which I heard such long echoes, that being Cross the line and reach Longtown, nine. in a land of Bogles, I did not feel much A new town built in a double cross, in fact, inclined to investigate whence they pro. chiefly an appendage to the Graham estate, ceeded till the morning. Then we found and the work of that family. Prints of it was from a large ball room ; and here Curwen and Pitt were in the inn, and vile was kept a machine to measure militia men, aquatints of views near London, among this being the county town. which was one on Brixton Causey. Three Sunday, 6. Selkirk is truly a dismal miles on are two turnpikes, about fifty yards place. The houses all darkly rough cast, asunder, one in each kingdom. There the and made still more ragged by a custom of Scotchman is said by the story to make a painting the window out-frame work exfortune by taking a penny from each of his actly to the shape of the wood, which the countrymen who go to England, on con- carpenter always leaves without any attendition of paying a shilling when he returns. tion to squareness. These imperfect squares To Longholm, in Dumfriesshire, twelve, of dirty white, upon dirty rough cast, give along the Esk most part of the way, cross- a most dolorous appearance. A new town ing it once. So beautiful a road I do not house, with a spire, seemed to have no buremember anywhere out of the lake coun- siness in such a place. We went to the try. A clear, loud stream, fine woods, and kirk, and just walked through it; it had no fine shores. Past Gilnockie on the right, other floor than the bare earth. Some vile the castle of Johnny Armstrong Scotch daubings of Justice, Adam and Eve, &c. farms have an exterior of plenty, as having on the gallery front, its only ornaments, no barns. All their corn is in little ricks, where there had till lately been a picture ten, twenty, thirty, close to the house, of a Souter of Selkirk taking measure of a neatly enough shaped, and their conical fine lady's foot. In the kirkyard a square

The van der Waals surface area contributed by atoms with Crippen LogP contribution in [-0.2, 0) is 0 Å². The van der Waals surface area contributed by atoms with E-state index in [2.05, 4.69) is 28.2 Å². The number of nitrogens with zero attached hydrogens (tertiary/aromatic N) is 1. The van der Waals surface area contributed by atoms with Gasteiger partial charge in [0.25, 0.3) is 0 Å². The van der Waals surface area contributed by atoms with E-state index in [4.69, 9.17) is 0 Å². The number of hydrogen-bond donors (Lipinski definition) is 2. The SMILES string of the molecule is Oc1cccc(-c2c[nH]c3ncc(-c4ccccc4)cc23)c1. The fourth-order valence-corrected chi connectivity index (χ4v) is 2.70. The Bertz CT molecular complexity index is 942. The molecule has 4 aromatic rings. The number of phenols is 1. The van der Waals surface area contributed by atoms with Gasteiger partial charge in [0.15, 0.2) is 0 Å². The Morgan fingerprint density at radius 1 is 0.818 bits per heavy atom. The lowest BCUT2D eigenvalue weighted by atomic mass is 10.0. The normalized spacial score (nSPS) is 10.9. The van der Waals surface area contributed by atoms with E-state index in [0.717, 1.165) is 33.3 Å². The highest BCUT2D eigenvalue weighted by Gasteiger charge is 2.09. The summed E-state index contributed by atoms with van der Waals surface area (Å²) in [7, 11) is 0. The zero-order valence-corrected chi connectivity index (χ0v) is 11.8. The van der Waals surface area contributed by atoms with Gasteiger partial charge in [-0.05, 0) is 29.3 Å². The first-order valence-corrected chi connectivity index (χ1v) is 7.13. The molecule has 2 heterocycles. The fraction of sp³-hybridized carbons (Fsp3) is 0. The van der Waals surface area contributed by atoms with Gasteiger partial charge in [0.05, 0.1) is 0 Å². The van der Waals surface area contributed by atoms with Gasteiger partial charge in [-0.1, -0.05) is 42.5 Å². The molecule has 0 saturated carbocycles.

mass of masonry, in which a door had lately | into a kirk. Miss Waugh showed me an been walled up. I took it for a vault above epigram which a friend of hers had stuck ground; but am told that tomb-chambers up in this abominable den of sacrilegious are not uncommon in Scotland. The peo- | Calvinism. ple dismally ugly, soon old, and then bossbent; but I liked the plaid, the gray plaid,